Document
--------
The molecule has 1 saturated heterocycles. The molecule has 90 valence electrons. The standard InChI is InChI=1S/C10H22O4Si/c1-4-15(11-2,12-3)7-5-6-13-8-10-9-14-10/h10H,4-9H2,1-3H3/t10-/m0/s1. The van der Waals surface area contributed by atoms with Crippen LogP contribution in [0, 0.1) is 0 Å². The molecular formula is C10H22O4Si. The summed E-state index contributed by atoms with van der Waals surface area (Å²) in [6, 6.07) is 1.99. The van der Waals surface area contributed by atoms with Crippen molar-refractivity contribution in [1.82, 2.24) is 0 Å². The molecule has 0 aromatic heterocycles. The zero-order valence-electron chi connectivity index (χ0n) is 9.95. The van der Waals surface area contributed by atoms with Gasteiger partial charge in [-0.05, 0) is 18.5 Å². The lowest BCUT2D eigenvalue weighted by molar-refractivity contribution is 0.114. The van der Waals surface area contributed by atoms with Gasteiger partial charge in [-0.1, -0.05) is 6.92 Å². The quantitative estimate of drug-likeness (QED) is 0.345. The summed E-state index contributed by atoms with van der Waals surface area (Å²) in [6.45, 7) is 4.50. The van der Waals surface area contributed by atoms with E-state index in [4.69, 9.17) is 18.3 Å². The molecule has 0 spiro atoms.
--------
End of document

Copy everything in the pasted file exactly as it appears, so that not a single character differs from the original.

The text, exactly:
The molecule has 1 saturated heterocycles. The molecule has 90 valence electrons. The standard InChI is InChI=1S/C10H22O4Si/c1-4-15(11-2,12-3)7-5-6-13-8-10-9-14-10/h10H,4-9H2,1-3H3/t10-/m0/s1. The van der Waals surface area contributed by atoms with Crippen LogP contribution in [0, 0.1) is 0 Å². The molecular formula is C10H22O4Si. The summed E-state index contributed by atoms with van der Waals surface area (Å²) in [6, 6.07) is 1.99. The van der Waals surface area contributed by atoms with Crippen molar-refractivity contribution in [1.82, 2.24) is 0 Å². The molecule has 0 aromatic heterocycles. The zero-order valence-electron chi connectivity index (χ0n) is 9.95. The van der Waals surface area contributed by atoms with Gasteiger partial charge in [-0.05, 0) is 18.5 Å². The lowest BCUT2D eigenvalue weighted by molar-refractivity contribution is 0.114. The van der Waals surface area contributed by atoms with Gasteiger partial charge in [-0.1, -0.05) is 6.92 Å². The quantitative estimate of drug-likeness (QED) is 0.345. The summed E-state index contributed by atoms with van der Waals surface area (Å²) in [6.45, 7) is 4.50. The van der Waals surface area contributed by atoms with E-state index in [4.69, 9.17) is 18.3 Å². The molecule has 0 spiro atoms.